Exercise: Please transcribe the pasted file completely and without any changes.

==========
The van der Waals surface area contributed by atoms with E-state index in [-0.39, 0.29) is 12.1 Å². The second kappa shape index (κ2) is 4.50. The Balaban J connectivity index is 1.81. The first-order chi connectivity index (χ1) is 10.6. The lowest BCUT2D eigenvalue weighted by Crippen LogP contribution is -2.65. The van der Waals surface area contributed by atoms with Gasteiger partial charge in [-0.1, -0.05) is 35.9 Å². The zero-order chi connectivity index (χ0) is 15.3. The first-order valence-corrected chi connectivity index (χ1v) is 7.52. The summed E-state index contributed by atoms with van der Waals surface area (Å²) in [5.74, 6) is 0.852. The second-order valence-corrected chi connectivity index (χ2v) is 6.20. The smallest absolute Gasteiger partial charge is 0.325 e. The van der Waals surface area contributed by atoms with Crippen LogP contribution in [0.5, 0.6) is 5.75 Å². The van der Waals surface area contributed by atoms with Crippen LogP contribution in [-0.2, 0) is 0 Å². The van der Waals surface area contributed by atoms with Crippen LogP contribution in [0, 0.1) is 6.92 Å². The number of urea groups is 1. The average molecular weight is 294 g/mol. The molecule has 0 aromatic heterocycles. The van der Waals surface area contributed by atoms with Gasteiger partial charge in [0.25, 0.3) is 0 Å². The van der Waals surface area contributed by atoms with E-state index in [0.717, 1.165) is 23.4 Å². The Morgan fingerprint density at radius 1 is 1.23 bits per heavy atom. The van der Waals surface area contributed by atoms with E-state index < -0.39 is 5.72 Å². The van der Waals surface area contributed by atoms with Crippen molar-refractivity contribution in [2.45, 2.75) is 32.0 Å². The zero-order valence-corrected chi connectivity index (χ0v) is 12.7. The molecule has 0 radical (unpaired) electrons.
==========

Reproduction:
The van der Waals surface area contributed by atoms with E-state index in [-0.39, 0.29) is 12.1 Å². The second kappa shape index (κ2) is 4.50. The Balaban J connectivity index is 1.81. The first-order chi connectivity index (χ1) is 10.6. The lowest BCUT2D eigenvalue weighted by Crippen LogP contribution is -2.65. The van der Waals surface area contributed by atoms with Gasteiger partial charge in [-0.1, -0.05) is 35.9 Å². The zero-order chi connectivity index (χ0) is 15.3. The first-order valence-corrected chi connectivity index (χ1v) is 7.52. The summed E-state index contributed by atoms with van der Waals surface area (Å²) in [5.74, 6) is 0.852. The second-order valence-corrected chi connectivity index (χ2v) is 6.20. The smallest absolute Gasteiger partial charge is 0.325 e. The van der Waals surface area contributed by atoms with Crippen LogP contribution in [0.5, 0.6) is 5.75 Å². The van der Waals surface area contributed by atoms with Crippen LogP contribution in [-0.2, 0) is 0 Å². The van der Waals surface area contributed by atoms with Crippen LogP contribution in [0, 0.1) is 6.92 Å². The number of urea groups is 1. The average molecular weight is 294 g/mol. The molecule has 0 aromatic heterocycles. The van der Waals surface area contributed by atoms with Gasteiger partial charge in [0.25, 0.3) is 0 Å². The van der Waals surface area contributed by atoms with E-state index in [0.717, 1.165) is 23.4 Å². The Morgan fingerprint density at radius 1 is 1.23 bits per heavy atom. The van der Waals surface area contributed by atoms with E-state index < -0.39 is 5.72 Å². The van der Waals surface area contributed by atoms with Crippen molar-refractivity contribution in [2.45, 2.75) is 32.0 Å². The zero-order valence-corrected chi connectivity index (χ0v) is 12.7. The molecule has 0 radical (unpaired) electrons.